We have these hour long training meetings at the beginning of the month. But there’s no time to address all the issues that come up. Stan, my supervisor, asks questions about different products and gives candy to participants who give the right answers. It’s ridiculous. He treats us like children!
Ann:
Kwan, if you could change new employee training, what would you do?
Kwan:
Well, I’ve thought about my accounting class. There, we work on things in class; then we study and then work on the computer. There’s a structure to what we do-it’s not a free-for-all. I’d like to learn the material and then practice on the computer and then get feedback from someone. It would be nice to be able to practice using the software.
Juan: Are your co-workers helpful to you when you have questions?
Kwan:
Everybody is so busy and when they do respond, I get the short answer. It’s frustrating to always have to ask for help. Sometimes, when I get an answer from co-worker and then tell the customer, after the customer leaves, my co-worker tells me that I explained it wrong!
Ann:
How comfortable are you with customers?
Kwan:
Not very. I’m not sure what I’m supposed to do when I have a problem. I don’t know how to handle unhappy customers. Do I ask my supervisor? Another teller? I tell customers that I’m new and still learning and it doesn’t seem to help. I don’t get much sympathy.
Juan:
In what ways has your manager or the lead teller been supportive?
Kwan:
I meet with Stan-my supervisor-once a week. He just sits me down and asks if I have any questions. I don’t even know what questions to ask. He says I should be studying all the time! I’m afraid to tell him that I’m not keeping up with the material but he probably knows it.
Ann:
How has your job changed since the merger?
Kwan:
More work and less time to do it. There’ve been people here to help us but I don’t know them. You know, I really wish I knew some of my co-workers at other branches. It would be nice to know whom to call about an issue, especially when I’m dealing with a customer from another branch.
Ann:
Is there anything else would you like us know?
Kwan:
Look, I really like my job here. I just wish I was more confident with customers. And I wish they’d respect my after-work hours. I’m a hard worker and I want to do a good job but I could really use some help.
Juan:
Thank you Kwan. We really appreciate your perspective and your honesty.
Scene 3: Interview with Stan Montgomery
Ann:
Good afternoon, Stan. My name is Ann and this is my partner Juan.
Stan:
Nice to meet you both.
Juan:
Stan, we’d like to ask you some questions about training and development at Bedford Falls. As the teller supervisor, do you feel your tellers are receiving adequate training?
Stan:
No. I hate to say it because I’m responsible for the training needs of the new tellers. I’m supposed to train all new hires and manage all the continuing training like when a new product gets introduced. I also handle problems with customers. Frankly, I’m overwhelmed. I wish I had the time to devote to new tellers but there aren’t enough hours in the day.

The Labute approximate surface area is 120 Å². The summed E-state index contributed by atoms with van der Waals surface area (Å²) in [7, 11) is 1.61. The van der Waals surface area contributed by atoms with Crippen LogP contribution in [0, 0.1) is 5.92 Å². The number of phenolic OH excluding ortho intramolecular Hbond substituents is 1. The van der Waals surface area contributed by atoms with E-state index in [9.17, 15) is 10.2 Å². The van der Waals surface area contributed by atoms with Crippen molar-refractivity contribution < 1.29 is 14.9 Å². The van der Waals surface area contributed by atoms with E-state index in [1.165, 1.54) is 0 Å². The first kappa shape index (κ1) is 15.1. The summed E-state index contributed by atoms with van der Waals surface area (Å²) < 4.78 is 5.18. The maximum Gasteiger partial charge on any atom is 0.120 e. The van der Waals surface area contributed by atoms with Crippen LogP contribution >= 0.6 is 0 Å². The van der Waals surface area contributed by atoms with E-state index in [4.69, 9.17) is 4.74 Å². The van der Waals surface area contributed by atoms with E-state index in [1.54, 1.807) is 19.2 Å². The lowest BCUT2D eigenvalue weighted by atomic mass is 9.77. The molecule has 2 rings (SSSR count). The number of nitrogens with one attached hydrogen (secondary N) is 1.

Juan:
Well then tell me about the training you do provide now.
Stan:
Like I said, the pace here is ridiculous. I have no time to do my job and get tellers what they need. The biggest problem is that management doesn’t allow a lot of time. We give new hires these binders filled with information that I’m supposed to train on but there’s way too much information in there. I don’t know where to begin. Lately, I’ve been asking the more experienced tellers to mentor the new tellers. Some of them aren’t the best at it.
Ann:
Do you conduct any ongoing training?
Stan:
Well, I have a monthly meeting but there’s never enough time to address all the issues that arise. Sometimes I get notified that I have to train or inform the tellers about some new policy or procedure that I barely understand. So when I think about it, I don’t have the time to properly train my tellers and I don’t have the time to train myself! Plus at my level, there’s no specialized training that we receive.
Ann:
If you could, how would you change the training? What changes would be beneficial to new employees and supervisors like you?
Stan:
I think it’s important that we have structured training on a more regular basis. Things change around here so fast. For new employees it’s a lot to learn. Even though I’ve been here a while, I don’t always remember everything that needs to be taught or communicated. With the merger, things are even more complicated. We have new products and new procedures coming at us and I barely have time to keep up with it all. Right now, training is not a focus and it should be.
Juan:
Is management aware of your concerns?
Stan:
Before the merger, my manager was more available and I could share my concerns with her. Now, I simply don’t have the time. It would help considerably if we had some sort of tiered training wherein I was able to rely on lead tellers to help train new employees.
Ann:
I know you don’t have as much contact with customers as your tellers but do you have any concerns with customer service?
Stan:
This is a huge area of concern. The tellers do their best but when it comes to an unhappy customer, they don’t know what to do. They don’t know how to handle the situation or whom to approach for help. Ultimately, I end up handling the major complaints, but what I see are problems that could be handled quickly and easily if the tellers knew what to do. The tellers are so concerned about making the wrong decision, they don’t make a decision and everything gets escalated as a result, and it falls on m y desk.
Juan:
What kind of support do you receive from your manager?